June 4, 2007


Cormac joins Oprah's club: McCarthy is giving Winfrey a rare interview, but what surprises some is that she picked up his bleak book 'The Road.' (Eric Miles Williamson, June 4, 2007, LA Times)

The literary establishment was surprised at Winfrey's choice because it views her selections as lowbrow and repeating a familiar formula: Victim overcomes adversity, dignity prevails over evil, the underdog overcomes overwhelming odds and triumphs in a small but morally significant way. Oprah books have become a cliché, at least among the folks who think themselves her betters. The literary establishment believes that if Winfrey likes a book by a living writer, that writer must be awful. That's why Jonathan Franzen didn't want to appear on Oprah's show when she chose his novel "The Corrections."

The problem with this attitude is the misguided presumption that Winfrey is predisposed toward "happy" books at the expense of "literature." This is not necessarily the case. What she seems to prefer are moral books, and this is why she tends to overlook so many "literary" authors. American literary authors have all but abandoned the general reading public, noses upturned. To Winfrey, though, an author's literary style, erudition or linguistic experimentation is of secondary importance: She's primarily concerned with the social aspects of literature, how literature can help our culture. If the work doesn't have a useful moral foundation that has the potential to make the world a more civil and pleasant place, it's not going to be one of her selections.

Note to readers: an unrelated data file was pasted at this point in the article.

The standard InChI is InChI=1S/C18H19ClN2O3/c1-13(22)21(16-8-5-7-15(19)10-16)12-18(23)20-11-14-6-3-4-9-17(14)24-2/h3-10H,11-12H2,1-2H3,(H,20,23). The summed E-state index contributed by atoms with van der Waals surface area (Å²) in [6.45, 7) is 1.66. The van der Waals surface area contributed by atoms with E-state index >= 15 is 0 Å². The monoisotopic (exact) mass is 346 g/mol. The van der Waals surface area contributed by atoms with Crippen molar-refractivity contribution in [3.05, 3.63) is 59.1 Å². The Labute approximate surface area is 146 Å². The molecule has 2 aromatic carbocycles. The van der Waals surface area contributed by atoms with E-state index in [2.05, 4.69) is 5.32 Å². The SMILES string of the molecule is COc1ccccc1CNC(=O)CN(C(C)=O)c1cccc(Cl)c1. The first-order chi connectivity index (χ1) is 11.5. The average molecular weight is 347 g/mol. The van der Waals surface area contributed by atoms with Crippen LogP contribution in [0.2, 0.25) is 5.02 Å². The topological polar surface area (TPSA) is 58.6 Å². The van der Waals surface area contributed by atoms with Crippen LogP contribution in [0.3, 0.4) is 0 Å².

What often passes for high "literature" today is writing that is impenetrable and onanistic: self-enclosed systems of game-playing that only the author and a small band of professors and masochistic devotees understand (or claim to understand). Of course Winfrey would never pick William Gass' "masterpiece" doorstop of a novel "The Tunnel." Why should she? Who can read it? And Thomas Pynchon? He might be smarter than the rest of us mortals, but that doesn't mean he's communicating anything to us other than the unpleasant reality that he can't seem to stop writing volumes of brilliant gibberish, and the world will be none the worse when John Barth's books are all out of print.

Readers of the Times this morning are fortunate--Mr. Williamson just explained in a nutshell why modern art sucks and why the Puritan Nation has largely ignored it.

Posted by Orrin Judd at June 4, 2007 6:41 AM
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